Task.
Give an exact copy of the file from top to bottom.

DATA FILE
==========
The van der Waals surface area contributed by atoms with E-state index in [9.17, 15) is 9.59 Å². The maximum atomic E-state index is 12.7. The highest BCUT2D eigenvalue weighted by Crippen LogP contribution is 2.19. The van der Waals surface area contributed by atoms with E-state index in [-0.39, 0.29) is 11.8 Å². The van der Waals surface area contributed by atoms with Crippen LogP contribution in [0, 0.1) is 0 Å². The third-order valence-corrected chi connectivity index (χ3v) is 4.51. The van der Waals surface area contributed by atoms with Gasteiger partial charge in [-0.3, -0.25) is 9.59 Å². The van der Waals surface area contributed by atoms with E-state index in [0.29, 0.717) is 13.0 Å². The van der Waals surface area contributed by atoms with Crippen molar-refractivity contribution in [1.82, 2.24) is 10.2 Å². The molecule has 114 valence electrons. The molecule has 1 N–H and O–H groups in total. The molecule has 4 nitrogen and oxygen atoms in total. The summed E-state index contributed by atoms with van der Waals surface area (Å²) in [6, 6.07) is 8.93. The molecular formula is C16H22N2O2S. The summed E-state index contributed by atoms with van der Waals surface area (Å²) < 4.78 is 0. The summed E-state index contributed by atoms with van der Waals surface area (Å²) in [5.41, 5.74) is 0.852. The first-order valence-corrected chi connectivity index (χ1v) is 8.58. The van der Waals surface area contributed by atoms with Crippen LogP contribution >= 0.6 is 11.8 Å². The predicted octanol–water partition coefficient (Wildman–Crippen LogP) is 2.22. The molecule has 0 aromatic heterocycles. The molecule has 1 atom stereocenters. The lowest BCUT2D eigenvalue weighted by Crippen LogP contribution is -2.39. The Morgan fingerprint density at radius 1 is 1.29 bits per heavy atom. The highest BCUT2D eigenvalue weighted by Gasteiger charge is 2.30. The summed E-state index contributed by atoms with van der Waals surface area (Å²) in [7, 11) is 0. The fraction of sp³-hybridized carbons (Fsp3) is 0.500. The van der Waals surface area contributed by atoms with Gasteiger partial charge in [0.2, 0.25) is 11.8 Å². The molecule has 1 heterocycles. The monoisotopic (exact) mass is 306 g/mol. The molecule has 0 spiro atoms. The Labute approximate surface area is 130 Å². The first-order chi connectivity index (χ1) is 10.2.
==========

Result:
The van der Waals surface area contributed by atoms with E-state index in [9.17, 15) is 9.59 Å². The maximum atomic E-state index is 12.7. The highest BCUT2D eigenvalue weighted by Crippen LogP contribution is 2.19. The van der Waals surface area contributed by atoms with E-state index in [-0.39, 0.29) is 11.8 Å². The van der Waals surface area contributed by atoms with Crippen LogP contribution in [0, 0.1) is 0 Å². The third-order valence-corrected chi connectivity index (χ3v) is 4.51. The van der Waals surface area contributed by atoms with Gasteiger partial charge in [-0.3, -0.25) is 9.59 Å². The van der Waals surface area contributed by atoms with E-state index in [0.29, 0.717) is 13.0 Å². The van der Waals surface area contributed by atoms with Crippen molar-refractivity contribution in [1.82, 2.24) is 10.2 Å². The molecule has 114 valence electrons. The molecule has 1 N–H and O–H groups in total. The molecule has 4 nitrogen and oxygen atoms in total. The summed E-state index contributed by atoms with van der Waals surface area (Å²) in [6, 6.07) is 8.93. The molecular formula is C16H22N2O2S. The summed E-state index contributed by atoms with van der Waals surface area (Å²) < 4.78 is 0. The summed E-state index contributed by atoms with van der Waals surface area (Å²) in [5.41, 5.74) is 0.852. The first-order valence-corrected chi connectivity index (χ1v) is 8.58. The van der Waals surface area contributed by atoms with Crippen LogP contribution >= 0.6 is 11.8 Å². The predicted octanol–water partition coefficient (Wildman–Crippen LogP) is 2.22. The molecule has 0 aromatic heterocycles. The molecule has 1 atom stereocenters. The lowest BCUT2D eigenvalue weighted by Crippen LogP contribution is -2.39. The Morgan fingerprint density at radius 1 is 1.29 bits per heavy atom. The highest BCUT2D eigenvalue weighted by Gasteiger charge is 2.30. The summed E-state index contributed by atoms with van der Waals surface area (Å²) in [7, 11) is 0. The fraction of sp³-hybridized carbons (Fsp3) is 0.500. The van der Waals surface area contributed by atoms with Gasteiger partial charge in [0.2, 0.25) is 11.8 Å². The molecule has 1 heterocycles. The monoisotopic (exact) mass is 306 g/mol. The molecule has 0 spiro atoms. The Labute approximate surface area is 130 Å². The first-order chi connectivity index (χ1) is 10.2.